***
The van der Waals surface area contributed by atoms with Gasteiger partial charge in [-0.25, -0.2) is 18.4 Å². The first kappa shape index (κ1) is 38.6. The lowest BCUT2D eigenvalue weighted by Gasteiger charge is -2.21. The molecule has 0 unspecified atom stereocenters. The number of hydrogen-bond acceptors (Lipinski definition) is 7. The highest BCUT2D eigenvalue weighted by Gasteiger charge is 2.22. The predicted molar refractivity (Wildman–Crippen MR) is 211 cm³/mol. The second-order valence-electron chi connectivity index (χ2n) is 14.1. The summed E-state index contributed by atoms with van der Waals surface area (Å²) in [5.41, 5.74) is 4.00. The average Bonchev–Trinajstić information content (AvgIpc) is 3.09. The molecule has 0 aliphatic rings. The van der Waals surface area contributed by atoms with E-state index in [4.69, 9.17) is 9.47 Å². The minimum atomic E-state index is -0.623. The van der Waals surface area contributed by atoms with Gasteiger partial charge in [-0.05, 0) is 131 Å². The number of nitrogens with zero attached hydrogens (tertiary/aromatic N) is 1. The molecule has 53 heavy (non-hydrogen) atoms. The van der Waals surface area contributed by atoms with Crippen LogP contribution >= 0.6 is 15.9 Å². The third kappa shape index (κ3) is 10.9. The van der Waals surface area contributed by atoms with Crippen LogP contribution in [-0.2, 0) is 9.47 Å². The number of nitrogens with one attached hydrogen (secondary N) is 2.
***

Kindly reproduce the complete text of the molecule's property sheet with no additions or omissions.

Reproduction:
The van der Waals surface area contributed by atoms with Gasteiger partial charge in [-0.25, -0.2) is 18.4 Å². The first kappa shape index (κ1) is 38.6. The lowest BCUT2D eigenvalue weighted by Gasteiger charge is -2.21. The molecule has 0 unspecified atom stereocenters. The number of hydrogen-bond acceptors (Lipinski definition) is 7. The highest BCUT2D eigenvalue weighted by Gasteiger charge is 2.22. The predicted molar refractivity (Wildman–Crippen MR) is 211 cm³/mol. The second-order valence-electron chi connectivity index (χ2n) is 14.1. The summed E-state index contributed by atoms with van der Waals surface area (Å²) in [5.41, 5.74) is 4.00. The average Bonchev–Trinajstić information content (AvgIpc) is 3.09. The molecule has 0 aliphatic rings. The van der Waals surface area contributed by atoms with E-state index in [4.69, 9.17) is 9.47 Å². The minimum atomic E-state index is -0.623. The van der Waals surface area contributed by atoms with Gasteiger partial charge in [-0.05, 0) is 131 Å². The number of nitrogens with zero attached hydrogens (tertiary/aromatic N) is 1. The molecule has 53 heavy (non-hydrogen) atoms. The van der Waals surface area contributed by atoms with Crippen LogP contribution >= 0.6 is 15.9 Å². The third kappa shape index (κ3) is 10.9. The van der Waals surface area contributed by atoms with Crippen LogP contribution in [-0.2, 0) is 9.47 Å². The number of nitrogens with one attached hydrogen (secondary N) is 2.